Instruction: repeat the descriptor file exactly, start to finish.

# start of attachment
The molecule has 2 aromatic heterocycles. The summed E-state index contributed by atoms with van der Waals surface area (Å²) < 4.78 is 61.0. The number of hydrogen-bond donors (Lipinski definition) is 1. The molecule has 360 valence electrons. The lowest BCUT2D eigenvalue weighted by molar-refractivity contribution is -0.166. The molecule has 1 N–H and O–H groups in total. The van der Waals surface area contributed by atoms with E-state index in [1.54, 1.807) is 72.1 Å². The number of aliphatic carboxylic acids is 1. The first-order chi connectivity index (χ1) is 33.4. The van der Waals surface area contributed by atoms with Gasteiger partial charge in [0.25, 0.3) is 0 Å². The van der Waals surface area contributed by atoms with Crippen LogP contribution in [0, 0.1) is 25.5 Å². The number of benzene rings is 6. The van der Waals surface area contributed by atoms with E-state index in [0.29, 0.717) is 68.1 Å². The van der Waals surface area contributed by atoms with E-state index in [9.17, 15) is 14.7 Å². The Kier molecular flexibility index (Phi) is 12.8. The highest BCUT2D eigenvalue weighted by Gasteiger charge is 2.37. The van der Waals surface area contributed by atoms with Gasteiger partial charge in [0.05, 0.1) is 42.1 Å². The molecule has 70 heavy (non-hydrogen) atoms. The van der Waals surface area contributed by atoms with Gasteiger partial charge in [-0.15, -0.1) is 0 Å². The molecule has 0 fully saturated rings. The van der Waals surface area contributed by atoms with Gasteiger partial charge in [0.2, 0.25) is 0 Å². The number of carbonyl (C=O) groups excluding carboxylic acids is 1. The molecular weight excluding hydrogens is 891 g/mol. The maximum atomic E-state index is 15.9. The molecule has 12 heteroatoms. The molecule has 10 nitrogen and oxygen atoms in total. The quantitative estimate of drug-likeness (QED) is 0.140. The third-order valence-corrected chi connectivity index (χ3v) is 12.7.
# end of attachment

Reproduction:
The molecule has 2 aromatic heterocycles. The summed E-state index contributed by atoms with van der Waals surface area (Å²) < 4.78 is 61.0. The number of hydrogen-bond donors (Lipinski definition) is 1. The molecule has 360 valence electrons. The lowest BCUT2D eigenvalue weighted by molar-refractivity contribution is -0.166. The molecule has 1 N–H and O–H groups in total. The van der Waals surface area contributed by atoms with E-state index in [1.54, 1.807) is 72.1 Å². The number of aliphatic carboxylic acids is 1. The first-order chi connectivity index (χ1) is 33.4. The van der Waals surface area contributed by atoms with Gasteiger partial charge in [0.25, 0.3) is 0 Å². The van der Waals surface area contributed by atoms with Crippen LogP contribution in [0, 0.1) is 25.5 Å². The number of benzene rings is 6. The van der Waals surface area contributed by atoms with E-state index in [0.29, 0.717) is 68.1 Å². The van der Waals surface area contributed by atoms with E-state index in [9.17, 15) is 14.7 Å². The Kier molecular flexibility index (Phi) is 12.8. The highest BCUT2D eigenvalue weighted by Gasteiger charge is 2.37. The van der Waals surface area contributed by atoms with Gasteiger partial charge in [0.05, 0.1) is 42.1 Å². The molecule has 70 heavy (non-hydrogen) atoms. The van der Waals surface area contributed by atoms with Gasteiger partial charge in [-0.15, -0.1) is 0 Å². The molecule has 0 fully saturated rings. The van der Waals surface area contributed by atoms with Gasteiger partial charge in [0.2, 0.25) is 0 Å². The number of carbonyl (C=O) groups excluding carboxylic acids is 1. The molecular weight excluding hydrogens is 891 g/mol. The maximum atomic E-state index is 15.9. The molecule has 12 heteroatoms. The molecule has 10 nitrogen and oxygen atoms in total. The quantitative estimate of drug-likeness (QED) is 0.140. The third-order valence-corrected chi connectivity index (χ3v) is 12.7.